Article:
The peculiar logic of the content marketer Justified critics of established mass media? Or just lobbyists for their own cause?

By Lutz Frühbrodt

 

Abstract: Again and again, leading names in content marketing (CM) have questioned whether the media system in Germany is fit for purpose. They claim that journalism is under-resourced, not independent, and active only in user-unfriendly filter bubbles. In contrast, they say, content marketing – advertising using journalistic means – is user-friendly and beneficial. In fact, “corporate journalism” is often of higher quality, they argue. However, analyzing their arguments shows that the logic of CM lobbyists is often skewed.

 

“#Journalism: Many a content marketing project could replace the media, since we don’t have to pay for them,” tweeted Klaus Eck on July 4, 2018. Eck is the boss of the Munich-based agency d.Tales, which offers advertising through journalistic means – otherwise known as content marketing (CM).[i] Eck is known not only as a proven expert who has compiled his expertise into various guides to CM (cf. e.g. Eck/Eichmeier 2014), but also as a leading lobbyist for a group of people who want to legitimize this specific form of commercial communication to an expert audience. Eck’s pithy statements have repeatedly attracted attention in recent years, establishing him as a public champion of content marketing.

 

Content marketing versus journalism

Eck is certainly not the only representative of the sector campaigning in public. Karsten Lohmeyer, for example, until the start of 2018 Chief Editor at The Digitale, Deutsche Telekom’s CM agency, put his point across in feisty blog posts and with assertive panel performances in which he claimed that traditional media had lost almost all their independence. Another leading CM lobbyist is Andreas Siefke, Chair of the Content Marketing Forum. Siefke emphasizes that CM is “corporate journalism” that faces traditional media titles on an equal footing at the very least.

The thrust and objective of statements like these are always the same: They are intended to feed and reinforce doubts about journalistic media’s fitness for purpose. In addition, they aim to gain greater recognition for content marketing as an unavoidable alternative to journalism, entirely equivalent in terms of both function and quality. It is clear that the CM lobbyists are speaking out not as neutral experts, but always pro domo. However, this does not in itself mean that their views are distorted or even wrong. So how justified are CM’s claims and this criticism of journalism? In order to find out, this paper analyses how plausible and accurate various core statements, represented by relevant quotes, are.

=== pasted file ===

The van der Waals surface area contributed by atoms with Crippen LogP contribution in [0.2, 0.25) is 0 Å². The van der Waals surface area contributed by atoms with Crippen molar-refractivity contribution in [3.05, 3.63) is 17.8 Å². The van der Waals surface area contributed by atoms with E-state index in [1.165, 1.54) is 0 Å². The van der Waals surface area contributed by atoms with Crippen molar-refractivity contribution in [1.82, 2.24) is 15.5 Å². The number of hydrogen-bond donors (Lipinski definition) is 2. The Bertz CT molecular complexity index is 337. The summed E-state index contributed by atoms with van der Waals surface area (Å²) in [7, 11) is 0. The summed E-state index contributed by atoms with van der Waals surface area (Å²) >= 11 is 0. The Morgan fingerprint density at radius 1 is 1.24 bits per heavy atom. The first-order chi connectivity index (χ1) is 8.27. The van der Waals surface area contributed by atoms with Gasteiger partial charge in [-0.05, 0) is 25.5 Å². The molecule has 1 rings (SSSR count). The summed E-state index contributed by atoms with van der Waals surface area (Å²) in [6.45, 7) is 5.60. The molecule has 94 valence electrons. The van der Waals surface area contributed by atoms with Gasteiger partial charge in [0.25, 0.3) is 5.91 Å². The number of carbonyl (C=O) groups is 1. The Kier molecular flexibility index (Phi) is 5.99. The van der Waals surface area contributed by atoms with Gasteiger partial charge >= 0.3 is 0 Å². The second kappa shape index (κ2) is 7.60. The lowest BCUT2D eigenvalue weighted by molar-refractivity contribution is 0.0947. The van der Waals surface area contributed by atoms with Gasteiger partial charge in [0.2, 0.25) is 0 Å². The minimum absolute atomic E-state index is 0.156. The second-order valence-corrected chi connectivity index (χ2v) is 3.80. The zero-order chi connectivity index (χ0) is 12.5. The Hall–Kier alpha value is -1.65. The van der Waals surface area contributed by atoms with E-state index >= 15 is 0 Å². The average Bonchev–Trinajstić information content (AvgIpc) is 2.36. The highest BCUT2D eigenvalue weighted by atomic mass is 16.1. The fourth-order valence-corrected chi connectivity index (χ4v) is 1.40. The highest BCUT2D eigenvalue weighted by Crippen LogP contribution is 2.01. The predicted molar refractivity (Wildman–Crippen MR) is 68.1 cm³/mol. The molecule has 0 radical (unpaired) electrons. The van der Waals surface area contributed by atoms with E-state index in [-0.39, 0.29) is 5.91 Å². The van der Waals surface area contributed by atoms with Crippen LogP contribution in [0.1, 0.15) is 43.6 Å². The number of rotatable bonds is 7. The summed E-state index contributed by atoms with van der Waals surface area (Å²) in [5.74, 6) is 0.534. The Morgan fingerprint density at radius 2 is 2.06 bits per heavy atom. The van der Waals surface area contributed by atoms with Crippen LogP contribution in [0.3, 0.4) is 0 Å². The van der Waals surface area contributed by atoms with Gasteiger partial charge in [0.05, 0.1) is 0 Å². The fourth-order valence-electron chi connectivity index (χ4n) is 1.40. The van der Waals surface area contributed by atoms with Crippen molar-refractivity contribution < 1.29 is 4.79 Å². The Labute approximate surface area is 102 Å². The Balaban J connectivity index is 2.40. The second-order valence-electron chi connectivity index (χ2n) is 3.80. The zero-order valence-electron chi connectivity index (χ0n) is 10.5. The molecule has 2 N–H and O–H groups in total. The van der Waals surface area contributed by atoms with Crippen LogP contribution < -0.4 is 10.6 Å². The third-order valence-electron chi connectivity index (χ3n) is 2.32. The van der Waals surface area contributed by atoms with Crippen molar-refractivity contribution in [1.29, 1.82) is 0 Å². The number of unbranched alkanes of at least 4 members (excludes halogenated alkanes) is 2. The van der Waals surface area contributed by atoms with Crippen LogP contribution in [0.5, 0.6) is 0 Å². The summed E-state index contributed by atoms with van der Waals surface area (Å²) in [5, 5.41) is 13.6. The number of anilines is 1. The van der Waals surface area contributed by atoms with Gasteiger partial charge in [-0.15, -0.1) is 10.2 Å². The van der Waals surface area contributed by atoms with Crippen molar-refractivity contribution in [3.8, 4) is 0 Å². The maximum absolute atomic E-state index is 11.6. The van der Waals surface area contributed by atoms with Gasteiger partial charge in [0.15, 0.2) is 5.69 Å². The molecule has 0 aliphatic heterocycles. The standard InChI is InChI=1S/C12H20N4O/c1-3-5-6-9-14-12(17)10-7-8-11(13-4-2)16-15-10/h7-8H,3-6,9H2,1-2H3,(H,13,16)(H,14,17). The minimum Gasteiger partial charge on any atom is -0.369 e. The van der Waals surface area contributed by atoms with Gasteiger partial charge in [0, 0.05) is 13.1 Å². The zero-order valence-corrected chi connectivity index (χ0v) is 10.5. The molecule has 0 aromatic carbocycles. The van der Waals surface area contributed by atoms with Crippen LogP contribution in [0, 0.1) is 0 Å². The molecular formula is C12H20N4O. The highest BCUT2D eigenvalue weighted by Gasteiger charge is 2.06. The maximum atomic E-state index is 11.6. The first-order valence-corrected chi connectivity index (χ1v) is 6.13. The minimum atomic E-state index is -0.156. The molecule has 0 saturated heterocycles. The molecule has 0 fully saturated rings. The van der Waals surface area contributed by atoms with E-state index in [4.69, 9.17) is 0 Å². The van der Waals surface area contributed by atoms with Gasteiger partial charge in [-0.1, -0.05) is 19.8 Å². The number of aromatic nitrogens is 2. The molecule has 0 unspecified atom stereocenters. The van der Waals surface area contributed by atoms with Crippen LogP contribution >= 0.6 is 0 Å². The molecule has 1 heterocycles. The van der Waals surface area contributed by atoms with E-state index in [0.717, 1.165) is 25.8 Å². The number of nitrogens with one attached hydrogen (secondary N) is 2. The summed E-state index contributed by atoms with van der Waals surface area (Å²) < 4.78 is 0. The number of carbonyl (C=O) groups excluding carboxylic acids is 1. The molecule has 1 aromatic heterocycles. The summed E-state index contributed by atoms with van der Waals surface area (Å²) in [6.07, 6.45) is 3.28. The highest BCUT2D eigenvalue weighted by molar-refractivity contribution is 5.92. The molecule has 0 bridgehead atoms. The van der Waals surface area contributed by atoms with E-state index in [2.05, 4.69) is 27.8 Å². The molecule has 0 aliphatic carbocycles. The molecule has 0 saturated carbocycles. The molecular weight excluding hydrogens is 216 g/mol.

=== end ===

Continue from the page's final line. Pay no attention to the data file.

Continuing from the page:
1. Content marketing is pushing journalistic content out because it is free.

Our starting point is the tweet from Klaus Eck quoted above: “#Journalism: Many a content marketing project could replace the media, since we don’t have to pay for them.” In his tweet, Eck referred to an article recently published on his own blog Indiskretion Ehrensache [Indiscretion a matter of honor] by Thomas Knüwer, former editor at Handelsblatt and now a media consultant. Entitled “Journalismus: Bald nur noch ein Luxus der Wohlhabenden” [Journalism: Soon to be a luxury only the wealthy can afford] (Knüwer 2018), the article looks at various aspects of the topic but largely rails against digital paywalls and rising print prices for journalistic media. Knüwer imagines a particular form of digital division: “high-quality journalism and exclusive news – that will soon be a luxury that only a small section of society can afford. The rest will have to settle for fake news and politically radical websites.”

Eck’s comments are based on the assumption that Knüwer’s dark prediction actually comes true. However, there is plenty of reason to doubt his forecast – it is more of a polemic for exaggerated effect. After all, as we know, prices left to market forces are governed by supply and demand. The crucial aspect in this case is what is known as the elasticity of demand: When a certain price level is reached, demand drops and sales collapse. In the real world, this means that neither printed daily newspapers nor digital paywall models are likely to exceed certain price levels. A media world in which financial and functional elites are the only people who can afford reliable information seems an extremely surreal prospect. In addition, journalistic products are hardly suitable as luxury goods, whose primary function is to create a social distinction. Newspapers and magazines are not comparable with Louis Vuitton handbags or Brioni suits.

Instead, the great majority of the media (with the exception of glossy magazines) are mass-produced goods for which users do not want to pay much – few consumers pay more than one hundred euros per month. This alone reduces the credibility of Knüwer’s theory. The theory also claims that the only alternative to traditional media is fake news producers and politically radical websites. Surely Knüwer would not consider his own blog among this phalanx of extremists?

The fact is that, despite some paywalls, the majority of serious online journalism remains available to users free of charge. Also undeniable is the fact that many traditional media failed to get on board with digitalization at the start, with some media houses making strategic errors in introducing new profit models. However, the main hurdle facing managers, editors and authors is the free-of-charge culture of the internet, which was established early on and will be almost impossible to change 25 years later. Although most consumers love to do their shopping online, only a handful are willing to pay for services offered on the internet itself.